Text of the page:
Two Tales of Interdisciplinary Research on Computer Science, Arts, and Physics: Building a fault-adaptive real-time embedded system and reasoning about visual compositions.
Jae Oh
Syracuse University
March 1, 2007
12:50 pm - 1:50pm
NWSE 222
Abstract
Universities and funding agencies are emphasizing the importance of interdisciplinary research more than ever. For years, an interdisciplinary research component in project proposals has been a must for successful funding. However, it is a challenging task to identify interesting and rewarding research problems for all disciplines involved for an interdisciplinary research project.

In this talk, I will present two current interdisciplinary research work at Syracuse: the ic-ViDiS project and the real-time embedded systems project. The former is an interdisciplinary research effort with an artist for helping people to discover their sense of order through visual dialogues; and the latter is a project with high-energy physicists for building a high-speed large-scale real-time embedded system for particle accelerator experiments. I will discuss technical research results from both projects as well as the rewarding experience and lessons learned in working with researchers from various fields of studies.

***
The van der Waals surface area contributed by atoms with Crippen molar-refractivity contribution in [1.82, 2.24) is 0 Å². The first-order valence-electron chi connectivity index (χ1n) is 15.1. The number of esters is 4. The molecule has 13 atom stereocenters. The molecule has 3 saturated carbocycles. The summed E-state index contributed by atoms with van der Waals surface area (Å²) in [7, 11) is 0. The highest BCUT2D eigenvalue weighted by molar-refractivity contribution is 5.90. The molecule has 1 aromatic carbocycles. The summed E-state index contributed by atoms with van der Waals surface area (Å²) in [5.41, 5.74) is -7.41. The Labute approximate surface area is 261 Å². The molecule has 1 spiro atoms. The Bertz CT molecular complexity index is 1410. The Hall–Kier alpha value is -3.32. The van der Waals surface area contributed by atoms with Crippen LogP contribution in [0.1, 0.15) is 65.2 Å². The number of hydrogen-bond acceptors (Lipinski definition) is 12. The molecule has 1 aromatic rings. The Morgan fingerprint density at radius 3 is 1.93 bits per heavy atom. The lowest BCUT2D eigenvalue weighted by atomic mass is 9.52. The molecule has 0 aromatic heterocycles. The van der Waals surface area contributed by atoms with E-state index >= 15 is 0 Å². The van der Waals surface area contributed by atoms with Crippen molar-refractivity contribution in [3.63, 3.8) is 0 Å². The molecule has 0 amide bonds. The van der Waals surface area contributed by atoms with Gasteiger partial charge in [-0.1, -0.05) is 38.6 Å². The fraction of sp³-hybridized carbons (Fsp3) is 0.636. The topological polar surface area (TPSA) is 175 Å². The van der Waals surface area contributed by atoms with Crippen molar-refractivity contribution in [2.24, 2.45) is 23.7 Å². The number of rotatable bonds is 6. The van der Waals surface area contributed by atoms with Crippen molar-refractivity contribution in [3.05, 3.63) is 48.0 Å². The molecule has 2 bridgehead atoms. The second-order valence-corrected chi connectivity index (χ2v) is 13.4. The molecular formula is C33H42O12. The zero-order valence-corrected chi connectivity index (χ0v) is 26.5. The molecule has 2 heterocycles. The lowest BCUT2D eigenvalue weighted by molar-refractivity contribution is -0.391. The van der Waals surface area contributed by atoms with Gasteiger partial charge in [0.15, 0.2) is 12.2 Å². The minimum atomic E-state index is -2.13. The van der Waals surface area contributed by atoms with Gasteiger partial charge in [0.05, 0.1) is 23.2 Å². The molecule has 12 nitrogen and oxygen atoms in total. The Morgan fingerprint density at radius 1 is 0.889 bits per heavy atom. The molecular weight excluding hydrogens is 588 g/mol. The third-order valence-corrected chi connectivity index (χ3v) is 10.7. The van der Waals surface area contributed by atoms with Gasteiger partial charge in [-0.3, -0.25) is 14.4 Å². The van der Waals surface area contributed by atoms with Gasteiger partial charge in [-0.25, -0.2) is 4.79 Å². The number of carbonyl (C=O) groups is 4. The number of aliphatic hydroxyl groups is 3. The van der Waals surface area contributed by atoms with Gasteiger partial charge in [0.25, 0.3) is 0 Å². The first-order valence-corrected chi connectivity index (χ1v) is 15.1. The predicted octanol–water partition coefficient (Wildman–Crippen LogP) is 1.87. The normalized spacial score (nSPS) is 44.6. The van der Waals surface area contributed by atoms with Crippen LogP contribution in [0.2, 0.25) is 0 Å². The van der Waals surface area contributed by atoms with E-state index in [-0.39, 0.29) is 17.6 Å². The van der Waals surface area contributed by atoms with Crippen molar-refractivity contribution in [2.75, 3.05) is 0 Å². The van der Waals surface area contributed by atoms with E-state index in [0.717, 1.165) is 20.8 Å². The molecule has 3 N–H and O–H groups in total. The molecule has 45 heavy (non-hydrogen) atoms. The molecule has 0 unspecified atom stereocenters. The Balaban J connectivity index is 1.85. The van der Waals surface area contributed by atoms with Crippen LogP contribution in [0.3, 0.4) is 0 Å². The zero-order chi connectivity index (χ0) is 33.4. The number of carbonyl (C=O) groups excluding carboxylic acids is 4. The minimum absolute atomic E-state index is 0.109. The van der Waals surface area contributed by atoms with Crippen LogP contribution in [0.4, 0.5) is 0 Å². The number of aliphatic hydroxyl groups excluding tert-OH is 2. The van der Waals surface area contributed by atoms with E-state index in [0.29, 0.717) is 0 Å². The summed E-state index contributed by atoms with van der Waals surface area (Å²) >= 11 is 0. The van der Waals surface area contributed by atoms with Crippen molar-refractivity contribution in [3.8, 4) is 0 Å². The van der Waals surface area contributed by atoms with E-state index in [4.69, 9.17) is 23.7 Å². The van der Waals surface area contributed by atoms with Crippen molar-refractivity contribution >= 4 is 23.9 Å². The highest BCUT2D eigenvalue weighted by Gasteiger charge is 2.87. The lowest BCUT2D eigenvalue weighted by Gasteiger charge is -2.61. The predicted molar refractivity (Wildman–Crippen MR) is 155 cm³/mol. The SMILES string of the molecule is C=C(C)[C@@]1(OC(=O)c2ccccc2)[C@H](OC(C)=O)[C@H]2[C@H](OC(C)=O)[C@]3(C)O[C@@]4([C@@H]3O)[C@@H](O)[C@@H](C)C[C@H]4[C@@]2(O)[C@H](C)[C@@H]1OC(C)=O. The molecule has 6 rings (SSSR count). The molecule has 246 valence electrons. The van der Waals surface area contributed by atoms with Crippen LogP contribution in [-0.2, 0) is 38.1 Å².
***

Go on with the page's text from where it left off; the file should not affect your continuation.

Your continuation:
Jae C. Oh is an Associate Professor in the Department of Electrical Engineering and Computer Science at Syracuse University, Syracuse, New York. His research interests include massively multi-agent systems, application of game theory and artificial intelligence techniques on the Internet and distributed real-time computer systems, reasoning about complex networks, and reasoning about proclivities in visual compositions. Professor Oh has won several awards for the excellence in teaching and research. He earned a doctorate degree in Computer Science from the University of Pittsburgh in 2000. He has served as an organizing committee member, reviewer, and technical committee member for various conferences and journals.

http://www.ecs.syr.edu/faculty/oh/

Lunch will be provided in Steinmetz 209 at noon.